The average consumer likes to think her organic foods are "free" -- free of pesticides and chemicals, free to wander the hills and fields, and free from any re-interpretation by government or businesses.
However, today's global food industry isn't that simple. Case in point: A recent federal court decision could temporarily derail the fast-track growth currently enjoyed by certain segments of the organic category.
At issue are inconsistencies between the National Organic Program implemented in 2002 and the earlier Organic Foods Production Act of 1990. Specifically, NOP allows the use of 38 synthetic chemicals in crop production and food processing. Synthetics aren't necessarily bad, as even some organic advocates will admit. One such substance is baking powder. Another is ethylene, which moderates the ripening of organic pineapples so they don't rot before getting to stores.
The problem is the earlier organic act prohibits the use of these substances. In the most recent round of higher-court rulings, the Court of Appeals for the First Circuit in Boston agreed synthetics should be banned. The decision threatens the labeling of most processed organic food products in today's marketplace.
"NOP regulations have 38 ingredients, such as baking powder, to be used in these organic processed foods on a limited basis after strict review," said Katherine DiMatteo, executive director of the Organic Trade Association, Greenfield, Mass. "Most of the synthetics used up to now would no longer be allowed."
OTA, which has been a vigorous NOP watchdog, is caught in the middle. DiMatteo acknowledged the decision regarding synthetics is potentially disastrous for manufacturers of multi-ingredient products certified as "USDA 100% organic."
"The court decision may hamper [the category] growth rate in the short term," she said in a statement released after the ruling.
"We have members who are dramatically impacted in terms of their businesses, and didn't think it was a good time to make such a huge effect on an industry that was just getting its feet underneath itself," DiMatteo later told WH. "Then there are other people who feel the opposite and that it should have been this way from the beginning. They believe products should not be called organic, but only their ingredients, and the USDA seal shouldn't be used on anything that wasn't 100% organic."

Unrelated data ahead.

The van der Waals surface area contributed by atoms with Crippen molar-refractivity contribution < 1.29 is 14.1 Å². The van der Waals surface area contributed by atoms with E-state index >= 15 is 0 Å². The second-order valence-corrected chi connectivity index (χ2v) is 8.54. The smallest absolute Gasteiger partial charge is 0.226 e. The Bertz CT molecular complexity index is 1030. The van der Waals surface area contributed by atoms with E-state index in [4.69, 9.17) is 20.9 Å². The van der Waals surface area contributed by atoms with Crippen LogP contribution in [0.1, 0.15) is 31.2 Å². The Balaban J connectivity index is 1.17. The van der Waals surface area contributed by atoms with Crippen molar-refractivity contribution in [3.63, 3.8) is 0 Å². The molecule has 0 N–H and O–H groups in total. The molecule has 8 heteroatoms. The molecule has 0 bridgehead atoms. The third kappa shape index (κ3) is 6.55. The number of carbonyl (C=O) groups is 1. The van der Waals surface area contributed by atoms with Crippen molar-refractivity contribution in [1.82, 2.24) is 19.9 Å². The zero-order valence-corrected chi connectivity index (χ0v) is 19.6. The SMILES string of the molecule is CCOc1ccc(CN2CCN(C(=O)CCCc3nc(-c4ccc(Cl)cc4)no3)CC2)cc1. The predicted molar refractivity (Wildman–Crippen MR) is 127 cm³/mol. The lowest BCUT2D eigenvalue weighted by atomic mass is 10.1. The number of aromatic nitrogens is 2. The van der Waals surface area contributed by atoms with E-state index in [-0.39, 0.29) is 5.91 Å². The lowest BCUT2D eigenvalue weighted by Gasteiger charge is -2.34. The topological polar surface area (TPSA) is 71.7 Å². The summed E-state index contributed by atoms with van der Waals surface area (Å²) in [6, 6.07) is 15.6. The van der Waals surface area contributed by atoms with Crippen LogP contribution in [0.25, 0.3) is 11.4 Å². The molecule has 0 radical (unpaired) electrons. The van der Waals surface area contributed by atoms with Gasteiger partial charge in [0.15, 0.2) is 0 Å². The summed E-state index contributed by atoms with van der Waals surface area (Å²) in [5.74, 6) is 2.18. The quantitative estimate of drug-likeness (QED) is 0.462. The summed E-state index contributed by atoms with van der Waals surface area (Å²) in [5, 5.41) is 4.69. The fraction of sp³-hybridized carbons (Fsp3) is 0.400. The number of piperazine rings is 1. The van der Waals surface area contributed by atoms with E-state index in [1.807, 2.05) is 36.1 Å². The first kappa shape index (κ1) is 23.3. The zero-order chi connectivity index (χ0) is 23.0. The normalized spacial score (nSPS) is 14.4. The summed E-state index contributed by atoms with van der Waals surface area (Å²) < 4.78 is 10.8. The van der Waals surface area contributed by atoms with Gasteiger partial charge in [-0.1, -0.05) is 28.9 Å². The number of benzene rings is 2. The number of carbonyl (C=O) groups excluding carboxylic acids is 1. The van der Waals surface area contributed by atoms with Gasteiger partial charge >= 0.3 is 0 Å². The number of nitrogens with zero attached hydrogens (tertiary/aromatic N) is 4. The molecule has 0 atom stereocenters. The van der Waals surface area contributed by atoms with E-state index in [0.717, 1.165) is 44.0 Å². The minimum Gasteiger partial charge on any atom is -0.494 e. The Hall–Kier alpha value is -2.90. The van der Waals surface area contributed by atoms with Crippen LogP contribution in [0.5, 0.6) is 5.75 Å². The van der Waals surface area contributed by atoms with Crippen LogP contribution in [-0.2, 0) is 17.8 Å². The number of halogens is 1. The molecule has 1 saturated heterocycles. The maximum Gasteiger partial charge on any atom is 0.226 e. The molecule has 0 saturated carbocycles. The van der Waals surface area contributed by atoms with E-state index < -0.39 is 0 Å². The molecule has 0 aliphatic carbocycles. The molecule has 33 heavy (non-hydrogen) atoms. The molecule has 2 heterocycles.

The lawsuit was filed by Arthur Harvey, a 72-year-old Maine organic farmer, who believed USDA's National Organic Program was allowing dozens more synthetics than the law allowed.
"I don't see how they could have made any other decision," he said. "If they did not agree with me, the Act itself did not have meaning. When you pass a law in Congress, you have to make sure everything is crystal clear."
In its ruling, the Court of Appeals stated OFPA does not permit the use of synthetic substances in organic food processing unless other laws, such as the Federal Meat Inspection Act, require it. The court also ruled that conventional agricultural products must be individually reviewed when they are used in products that have 95% organic ingredients -- USDA's threshold for "100% Organic."
Harvey and the organizations that supported his legal action do not want products on retailers' shelves removed. "We are strongly advocating for a reasonable and adequate timeline for implementing the court's decision so that organic family farmers and others have an opportunity to sort out the implications of the decision for their own operations," said Michael Sleigh, director of Sustainable Agriculture Policy at the Rural Advancement Foundation International.
In a related issue, a group of organic food processors and ingredient suppliers want NOP to promote "organic preference" when manufacturers source ingredients. Even though organic ingredients might cost more, it should not be considered when manufacturers need commodities, the group said.
According to commercial availability requirements in OFPA, conventional ingredients can only be used when organic ingredients are not available, but some claim that processors can too easily skirt the rule, particularly with ingredients used in small amounts, such as spices.
OTA has suggested remedies in the wording of the law that would prevent this from happening in the future. As an example, Tom Hutcheson, associate policy director with OTA, said a bean dip made with 69% organic beans, 1% organic tomatoes, and 30% non-organic tomatoes may be labeled now as "made with organic beans and tomatoes."